McDonald's to remove corn syrup from buns, curbs antibiotics in chicken

August 4, 2016 in Food Companies, Manufacturing and Trends, Nutrition Topics in the News

McDonald's to remove corn syrup from buns, curbs antibiotics in chicken

McDonald's USA will replace corn syrup in hamburger buns with sugar this month and has removed antibiotics that are important to human medicine from its chicken months ahead of schedule, moves that are part of its drive to target increasingly health-conscious consumers.

The fast food company also said it eliminated artificial preservatives from Chicken McNuggets and several breakfast items, including scrambled eggs.

McDonald's is reacting to a shift in consumer tastes toward healthier, more natural foods and competing with other restaurants that are overhauling their menus to feature items free of processed ingredients.

McDonald's USA President told reporters at the company's headquarters that the changes will affect about half its menu and more adjustments would follow.

Some consumers have turned away from products containing high-fructose corn syrup, which is derived from corn starch, because of concerns it may be linked to obesity.

Artificial preservatives also to be removed from some menu items

McDonald's stopped adding an artificial preservative to the cooking oil used to make Chicken McNuggets and removed artificial preservatives from pork sausage patties, eggs served on McGriddles breakfast sandwiches and scrambled eggs on breakfast platters.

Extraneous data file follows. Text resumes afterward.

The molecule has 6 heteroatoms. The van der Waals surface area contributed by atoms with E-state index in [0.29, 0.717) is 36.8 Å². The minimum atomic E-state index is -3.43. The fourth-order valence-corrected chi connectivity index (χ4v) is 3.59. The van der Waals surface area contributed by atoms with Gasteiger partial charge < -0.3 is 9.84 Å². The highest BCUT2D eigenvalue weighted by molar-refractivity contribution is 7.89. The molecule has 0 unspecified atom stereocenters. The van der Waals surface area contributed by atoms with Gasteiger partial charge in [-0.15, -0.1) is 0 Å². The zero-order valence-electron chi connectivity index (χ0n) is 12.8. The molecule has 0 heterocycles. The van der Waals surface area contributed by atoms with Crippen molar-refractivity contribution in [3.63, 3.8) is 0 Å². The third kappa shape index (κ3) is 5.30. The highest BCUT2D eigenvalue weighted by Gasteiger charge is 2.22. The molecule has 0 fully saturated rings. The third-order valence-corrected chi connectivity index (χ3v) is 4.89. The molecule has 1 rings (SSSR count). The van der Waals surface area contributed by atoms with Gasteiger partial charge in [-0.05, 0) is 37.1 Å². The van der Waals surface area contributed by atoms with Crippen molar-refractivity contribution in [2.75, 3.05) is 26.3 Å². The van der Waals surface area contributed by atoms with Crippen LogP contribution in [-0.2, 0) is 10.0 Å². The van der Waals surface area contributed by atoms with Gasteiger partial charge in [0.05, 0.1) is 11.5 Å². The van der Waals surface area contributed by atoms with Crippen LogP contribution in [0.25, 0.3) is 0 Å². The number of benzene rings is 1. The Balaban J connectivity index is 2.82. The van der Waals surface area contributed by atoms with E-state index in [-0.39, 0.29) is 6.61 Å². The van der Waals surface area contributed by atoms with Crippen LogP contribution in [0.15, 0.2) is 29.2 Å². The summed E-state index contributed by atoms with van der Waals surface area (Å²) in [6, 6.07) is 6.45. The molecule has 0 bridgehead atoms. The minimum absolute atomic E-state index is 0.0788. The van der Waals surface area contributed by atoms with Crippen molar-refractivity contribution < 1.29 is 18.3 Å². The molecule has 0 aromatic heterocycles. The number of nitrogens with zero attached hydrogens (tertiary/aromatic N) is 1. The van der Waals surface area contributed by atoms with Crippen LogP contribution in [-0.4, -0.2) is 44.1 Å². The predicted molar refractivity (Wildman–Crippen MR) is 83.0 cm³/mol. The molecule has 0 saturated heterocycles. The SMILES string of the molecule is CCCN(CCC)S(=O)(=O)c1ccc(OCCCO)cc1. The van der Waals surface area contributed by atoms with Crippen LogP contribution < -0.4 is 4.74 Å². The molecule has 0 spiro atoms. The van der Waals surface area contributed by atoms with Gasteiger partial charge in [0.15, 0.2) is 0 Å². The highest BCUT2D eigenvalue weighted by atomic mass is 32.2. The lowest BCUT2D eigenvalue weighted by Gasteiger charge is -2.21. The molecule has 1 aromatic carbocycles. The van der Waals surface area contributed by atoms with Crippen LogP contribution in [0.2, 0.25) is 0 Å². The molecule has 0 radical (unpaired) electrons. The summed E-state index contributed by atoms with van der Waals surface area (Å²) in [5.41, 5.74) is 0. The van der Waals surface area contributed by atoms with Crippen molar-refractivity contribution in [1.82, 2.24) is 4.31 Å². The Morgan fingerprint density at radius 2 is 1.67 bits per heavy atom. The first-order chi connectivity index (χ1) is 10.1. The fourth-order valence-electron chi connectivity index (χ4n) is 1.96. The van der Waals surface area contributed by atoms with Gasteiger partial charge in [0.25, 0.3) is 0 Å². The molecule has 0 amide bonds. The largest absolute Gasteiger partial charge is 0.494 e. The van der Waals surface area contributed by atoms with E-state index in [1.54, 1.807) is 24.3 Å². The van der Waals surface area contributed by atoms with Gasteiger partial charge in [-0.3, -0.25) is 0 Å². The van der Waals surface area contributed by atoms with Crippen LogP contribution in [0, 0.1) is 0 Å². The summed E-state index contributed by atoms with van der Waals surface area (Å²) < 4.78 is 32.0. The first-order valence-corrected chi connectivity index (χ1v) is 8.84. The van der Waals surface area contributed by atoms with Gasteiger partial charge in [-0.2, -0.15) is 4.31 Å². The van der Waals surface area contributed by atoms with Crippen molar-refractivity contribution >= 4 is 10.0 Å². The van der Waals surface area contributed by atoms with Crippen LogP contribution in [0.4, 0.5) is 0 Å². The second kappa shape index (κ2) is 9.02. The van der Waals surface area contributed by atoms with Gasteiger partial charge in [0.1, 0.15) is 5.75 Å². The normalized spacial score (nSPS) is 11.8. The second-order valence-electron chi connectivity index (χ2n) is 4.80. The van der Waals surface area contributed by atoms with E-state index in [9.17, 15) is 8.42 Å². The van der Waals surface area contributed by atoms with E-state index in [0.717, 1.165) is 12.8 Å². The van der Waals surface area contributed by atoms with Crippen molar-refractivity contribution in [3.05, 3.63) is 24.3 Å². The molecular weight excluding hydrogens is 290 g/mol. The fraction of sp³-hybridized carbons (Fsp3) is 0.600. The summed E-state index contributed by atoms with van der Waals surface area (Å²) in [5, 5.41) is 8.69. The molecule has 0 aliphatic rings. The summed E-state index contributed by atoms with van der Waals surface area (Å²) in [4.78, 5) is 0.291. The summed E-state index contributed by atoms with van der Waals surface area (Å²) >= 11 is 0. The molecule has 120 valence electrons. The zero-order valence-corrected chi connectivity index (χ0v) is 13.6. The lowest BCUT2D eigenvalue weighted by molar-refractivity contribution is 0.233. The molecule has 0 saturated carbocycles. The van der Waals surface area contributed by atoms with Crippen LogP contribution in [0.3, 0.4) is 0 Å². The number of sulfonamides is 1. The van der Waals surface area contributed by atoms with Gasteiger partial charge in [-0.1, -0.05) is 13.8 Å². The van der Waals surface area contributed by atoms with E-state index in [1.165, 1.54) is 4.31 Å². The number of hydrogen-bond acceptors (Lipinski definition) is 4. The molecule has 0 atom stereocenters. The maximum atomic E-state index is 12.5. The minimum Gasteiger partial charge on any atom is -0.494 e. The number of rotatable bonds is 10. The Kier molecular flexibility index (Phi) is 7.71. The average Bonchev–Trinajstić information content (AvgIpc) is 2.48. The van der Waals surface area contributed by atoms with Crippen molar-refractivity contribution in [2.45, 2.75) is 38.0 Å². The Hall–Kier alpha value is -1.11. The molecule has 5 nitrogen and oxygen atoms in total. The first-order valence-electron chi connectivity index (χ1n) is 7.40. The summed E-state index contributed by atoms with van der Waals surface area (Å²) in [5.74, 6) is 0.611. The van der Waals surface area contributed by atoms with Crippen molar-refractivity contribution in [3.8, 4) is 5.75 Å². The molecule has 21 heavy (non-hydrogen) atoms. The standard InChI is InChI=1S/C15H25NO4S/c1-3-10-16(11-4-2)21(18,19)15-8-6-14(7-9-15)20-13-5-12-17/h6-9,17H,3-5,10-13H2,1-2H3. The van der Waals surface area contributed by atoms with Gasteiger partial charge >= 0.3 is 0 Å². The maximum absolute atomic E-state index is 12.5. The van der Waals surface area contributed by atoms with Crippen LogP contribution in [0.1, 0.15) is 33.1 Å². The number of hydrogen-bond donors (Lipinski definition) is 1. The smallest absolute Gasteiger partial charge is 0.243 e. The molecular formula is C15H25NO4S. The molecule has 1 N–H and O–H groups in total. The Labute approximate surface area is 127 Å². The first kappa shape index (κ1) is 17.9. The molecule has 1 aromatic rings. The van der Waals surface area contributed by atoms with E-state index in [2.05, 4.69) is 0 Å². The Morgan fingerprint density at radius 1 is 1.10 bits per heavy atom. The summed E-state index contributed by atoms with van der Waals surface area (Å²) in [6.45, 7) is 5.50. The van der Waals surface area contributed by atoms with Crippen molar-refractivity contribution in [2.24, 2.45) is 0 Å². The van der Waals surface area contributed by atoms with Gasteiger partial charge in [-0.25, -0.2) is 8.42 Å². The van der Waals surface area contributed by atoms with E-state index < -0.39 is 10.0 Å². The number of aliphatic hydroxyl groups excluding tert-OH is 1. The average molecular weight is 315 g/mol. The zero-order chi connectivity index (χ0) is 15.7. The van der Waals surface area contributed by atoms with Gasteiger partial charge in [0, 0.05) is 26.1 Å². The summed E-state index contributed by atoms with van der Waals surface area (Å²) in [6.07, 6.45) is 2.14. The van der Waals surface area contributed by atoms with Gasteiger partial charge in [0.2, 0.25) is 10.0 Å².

It also removed chicken skin, safflower oil and citric acid from the meat of its McNuggets, swapping them for pea starch, rice starch and powdered lemon juice.

Extra costs related to the changes will not be passed on to consumers, partly because a decline in commodity prices has reduced some food expenses.

McDonald's had previously planned to stop buying chicken raised with antibiotics important to human medicine from its suppliers, Tyson Foods Inc. and Keystone Foods, by March 2017.

It completed the change earlier due to quicker than expected work by the U.S. Department of Agriculture, which helped to verify that birds were not given the drugs.

Some health experts have raised concerns that the overuse of antibiotics for poultry may diminish their effectiveness in fighting disease in humans. (McDonald’s Canada will source chicken raised without antibiotics that are important to human medicine by the end of 2018.)

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